You’ve Got Mail — But it Might be a ‘Spoof’

As Internet users everywhere are on heightened alert following the discovery of the password-compromising Heartbleed bug earlier this month, it appears as though some web surfers just can’t catch a break. This weekend, news of a potential AOL Mail breach came to light, with users airing their frustrations on Twitter using the hashtag #AOLhacked. It turns out, however, that the AOL system was not hacked, but rather spammers have been sending “spoof” messages appearing to originate from AOL Mail accounts.

What, exactly, is spoofing?

Spoofing is when a spammer sends out emails that have your address in the “From:” field, making it appear as though the message comes from you. Here’s the clincher, though—according to AOL, these emails do not actually originate from AOL Mail user accounts and do not have any contact with the AOL Mail servers.

This differs from a breach or a more traditional email account hack in that the spammers are not actually logging into AOL user accounts to craft and distribute malicious messages. In reality, it is the spammer’s email address and servers that are being used to send the message, though they’ve made it appear as though the messages are originating from a legitimate sender, in this case AOL.

Unfortunately, this means that even if AOL users change their account passwords, these “spoof” messages can continue to be sent, as their address book contacts have likely been recorded.

How did spammers get access to AOL Mail address books in the first place?

This much is presently unclear. Though spammers are not logging into the compromised AOL user accounts, they are sending “spoof” messages to these users’ real address book contacts. Based on this, it appears as though these spammers were able to gain access to AOL accounts at some point in time. AOL has yet to offer an explanation on how spammers obtained a list of AOL Mail user names and the address book contacts associated with each account.

How can you tell if you’re being spoofed?

If you receive any “mailer daemon” error messages (returned messages in your inbox due to a non-existent contact, old email address, etc.) that do not coincide with emails you sent yourself, you may have been spoofed. Additionally, if you receive email replies from address book contacts that you did not originally email, you may be spoofed.

Spoofed users will not see any messages in their Sent Mail folder, which is generally an indicator that an account has been hacked. Again, this is because cybercriminals do not actually use your AOL account to send these spoof messages, they simply take advantage of your email address and contacts while using their own servers.

How can you stop a spoofing attack?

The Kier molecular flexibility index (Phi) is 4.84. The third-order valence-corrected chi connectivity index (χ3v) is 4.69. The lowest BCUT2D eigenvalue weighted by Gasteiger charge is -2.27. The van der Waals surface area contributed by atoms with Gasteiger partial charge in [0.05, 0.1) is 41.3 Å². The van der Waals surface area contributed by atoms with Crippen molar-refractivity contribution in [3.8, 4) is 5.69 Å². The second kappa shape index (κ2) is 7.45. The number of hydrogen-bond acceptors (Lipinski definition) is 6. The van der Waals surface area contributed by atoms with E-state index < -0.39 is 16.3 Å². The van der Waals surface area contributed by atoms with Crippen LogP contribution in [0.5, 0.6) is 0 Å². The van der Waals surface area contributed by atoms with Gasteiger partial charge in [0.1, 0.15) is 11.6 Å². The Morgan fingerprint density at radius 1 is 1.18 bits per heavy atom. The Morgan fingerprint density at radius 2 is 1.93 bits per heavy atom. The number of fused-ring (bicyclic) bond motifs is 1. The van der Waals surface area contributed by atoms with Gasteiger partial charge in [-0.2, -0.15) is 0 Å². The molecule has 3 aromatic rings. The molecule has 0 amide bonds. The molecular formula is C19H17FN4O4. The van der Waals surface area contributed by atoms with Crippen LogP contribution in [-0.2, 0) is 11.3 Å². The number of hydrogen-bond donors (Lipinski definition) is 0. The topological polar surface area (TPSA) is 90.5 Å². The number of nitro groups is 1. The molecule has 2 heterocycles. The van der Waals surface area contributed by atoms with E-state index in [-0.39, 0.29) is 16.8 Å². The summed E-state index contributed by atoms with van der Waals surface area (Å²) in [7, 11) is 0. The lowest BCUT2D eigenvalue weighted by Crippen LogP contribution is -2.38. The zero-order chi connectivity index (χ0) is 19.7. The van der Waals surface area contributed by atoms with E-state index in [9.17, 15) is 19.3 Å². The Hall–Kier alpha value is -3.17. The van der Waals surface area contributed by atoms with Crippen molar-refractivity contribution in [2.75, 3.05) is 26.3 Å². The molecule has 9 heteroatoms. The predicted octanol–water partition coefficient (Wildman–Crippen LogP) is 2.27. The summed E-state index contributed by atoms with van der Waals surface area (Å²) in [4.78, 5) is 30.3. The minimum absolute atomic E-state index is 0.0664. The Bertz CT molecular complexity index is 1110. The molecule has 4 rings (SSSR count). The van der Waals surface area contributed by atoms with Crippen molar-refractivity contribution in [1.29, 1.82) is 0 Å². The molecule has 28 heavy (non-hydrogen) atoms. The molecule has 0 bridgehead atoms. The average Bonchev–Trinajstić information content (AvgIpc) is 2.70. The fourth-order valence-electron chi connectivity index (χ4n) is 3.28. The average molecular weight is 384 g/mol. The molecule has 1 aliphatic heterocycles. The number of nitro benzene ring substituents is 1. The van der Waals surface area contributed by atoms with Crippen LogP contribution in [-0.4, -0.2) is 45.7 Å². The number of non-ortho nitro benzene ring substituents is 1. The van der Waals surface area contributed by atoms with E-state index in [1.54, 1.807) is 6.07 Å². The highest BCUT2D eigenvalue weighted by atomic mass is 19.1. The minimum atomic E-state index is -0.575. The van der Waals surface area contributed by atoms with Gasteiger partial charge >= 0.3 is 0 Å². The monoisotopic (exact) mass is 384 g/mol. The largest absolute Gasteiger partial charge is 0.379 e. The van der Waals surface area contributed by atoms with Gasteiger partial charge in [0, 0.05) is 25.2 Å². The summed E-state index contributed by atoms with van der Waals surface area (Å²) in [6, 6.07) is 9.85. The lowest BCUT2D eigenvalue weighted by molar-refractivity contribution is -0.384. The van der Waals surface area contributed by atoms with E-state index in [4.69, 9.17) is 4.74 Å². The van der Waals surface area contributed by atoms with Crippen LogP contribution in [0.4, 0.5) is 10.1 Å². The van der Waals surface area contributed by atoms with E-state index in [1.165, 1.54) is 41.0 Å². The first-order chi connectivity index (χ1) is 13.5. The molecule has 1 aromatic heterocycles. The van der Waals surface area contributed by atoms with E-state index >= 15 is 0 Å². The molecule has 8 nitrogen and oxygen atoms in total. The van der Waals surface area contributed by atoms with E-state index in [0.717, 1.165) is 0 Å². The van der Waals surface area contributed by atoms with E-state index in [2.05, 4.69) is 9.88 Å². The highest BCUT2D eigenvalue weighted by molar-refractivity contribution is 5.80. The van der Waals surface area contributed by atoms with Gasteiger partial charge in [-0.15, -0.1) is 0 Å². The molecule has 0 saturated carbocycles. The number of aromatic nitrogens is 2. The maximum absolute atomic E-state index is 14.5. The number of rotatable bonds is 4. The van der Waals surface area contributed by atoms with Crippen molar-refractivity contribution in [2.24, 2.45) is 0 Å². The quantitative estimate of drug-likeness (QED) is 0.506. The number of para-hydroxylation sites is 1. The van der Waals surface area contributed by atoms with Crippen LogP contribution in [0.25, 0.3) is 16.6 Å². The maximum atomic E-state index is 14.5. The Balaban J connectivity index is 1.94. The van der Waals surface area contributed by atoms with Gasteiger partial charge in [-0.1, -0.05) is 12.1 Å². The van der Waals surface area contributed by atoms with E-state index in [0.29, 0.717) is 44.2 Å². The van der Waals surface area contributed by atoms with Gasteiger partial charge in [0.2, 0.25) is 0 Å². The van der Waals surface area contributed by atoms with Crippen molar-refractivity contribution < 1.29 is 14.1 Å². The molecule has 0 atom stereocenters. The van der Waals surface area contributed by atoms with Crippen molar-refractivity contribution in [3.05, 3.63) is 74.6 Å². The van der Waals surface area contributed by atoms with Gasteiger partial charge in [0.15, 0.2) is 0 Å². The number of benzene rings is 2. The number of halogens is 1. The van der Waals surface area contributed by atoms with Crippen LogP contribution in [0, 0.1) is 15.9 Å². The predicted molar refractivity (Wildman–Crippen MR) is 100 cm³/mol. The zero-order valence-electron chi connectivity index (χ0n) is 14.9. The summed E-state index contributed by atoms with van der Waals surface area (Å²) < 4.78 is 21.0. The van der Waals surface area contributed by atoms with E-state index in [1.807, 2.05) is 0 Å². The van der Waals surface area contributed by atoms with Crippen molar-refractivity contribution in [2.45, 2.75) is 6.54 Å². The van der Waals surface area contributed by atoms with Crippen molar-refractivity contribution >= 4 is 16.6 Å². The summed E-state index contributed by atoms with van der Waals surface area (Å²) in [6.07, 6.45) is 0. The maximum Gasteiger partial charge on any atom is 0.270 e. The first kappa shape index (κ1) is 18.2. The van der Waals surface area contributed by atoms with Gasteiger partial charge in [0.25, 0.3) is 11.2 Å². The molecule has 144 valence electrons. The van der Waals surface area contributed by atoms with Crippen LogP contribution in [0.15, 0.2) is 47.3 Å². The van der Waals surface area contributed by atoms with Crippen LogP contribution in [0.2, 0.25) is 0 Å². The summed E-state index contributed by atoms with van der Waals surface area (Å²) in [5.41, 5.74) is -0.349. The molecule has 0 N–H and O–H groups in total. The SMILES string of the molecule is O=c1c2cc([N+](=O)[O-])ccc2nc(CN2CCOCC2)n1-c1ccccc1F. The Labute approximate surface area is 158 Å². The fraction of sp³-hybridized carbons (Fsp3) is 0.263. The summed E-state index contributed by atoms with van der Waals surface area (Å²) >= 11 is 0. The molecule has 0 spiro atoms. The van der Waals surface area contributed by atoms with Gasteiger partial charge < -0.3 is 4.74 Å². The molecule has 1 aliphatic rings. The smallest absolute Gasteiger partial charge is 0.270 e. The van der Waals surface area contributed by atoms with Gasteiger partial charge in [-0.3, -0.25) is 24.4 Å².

Luckily, AOL has taken measures to help users avoid “spoofing” their contacts with unwanted, spammy messages.  On April 22, they updated their DMARC policy to tell DMARC-compliant email providers such as Gmail, Yahoo! Mail, Outlook and others (including AOL Mail itself) to reject email from AOL addresses that are sent from non-AOL servers. This will help protect AOL Mail users’ email addresses from further unauthorized abuse. Additionally, AOL has recommended that all victims change their AOL Mail passwords to prevent future unwanted account access.

How can you protect your accounts and computers from getting spoofed or falling victim to “spoof” messages?

  • Strengthen your passwords. Your password is the baseline defense against cybercriminal activity. In order to best protect against hackers, use a combination of upper and lower case letters, numbers, and special characters. You should also refrain from using the same password across multiple accounts. With World Password Day coming up on May 7, this is a good time to make sure you have a strong password.
  • Change your passwords multiple times a year. As easy as it is to set it and forget it, it’s extremely important to refresh your passwords on a regular basis—ideally every 3-6 months.
  • Think twice before clicking any links. Be wary of clinking on links sent to you over email, text message or social media sites—especially if they’re coupled with a spammy looking message. In “social attacks,” cybercriminals rely on your inherent instinct to trust the information shared by your network of friends. The sharing of malicious links via email, text and social media is one of the primary methods that cybercriminals use for installing malware on your device.
  • Install comprehensive security software on all of your devices. The best thing you can do to protect yourself against social attacks is install comprehensive security software. McAfee® SiteAdvisor®, which comes with McAfee LiveSafe™ service, provides color-coded ratings on the safety of your browser’s search results and external links found in your Facebook, Google+ and LinkedIn streams when viewing from your PC or Mac. As well, when used on a mobile device, PC, or Mac, McAfee SiteAdvisor also provides a warning message after you click, but before taking you to a site, if the link appears harmful.


 Gary Davis

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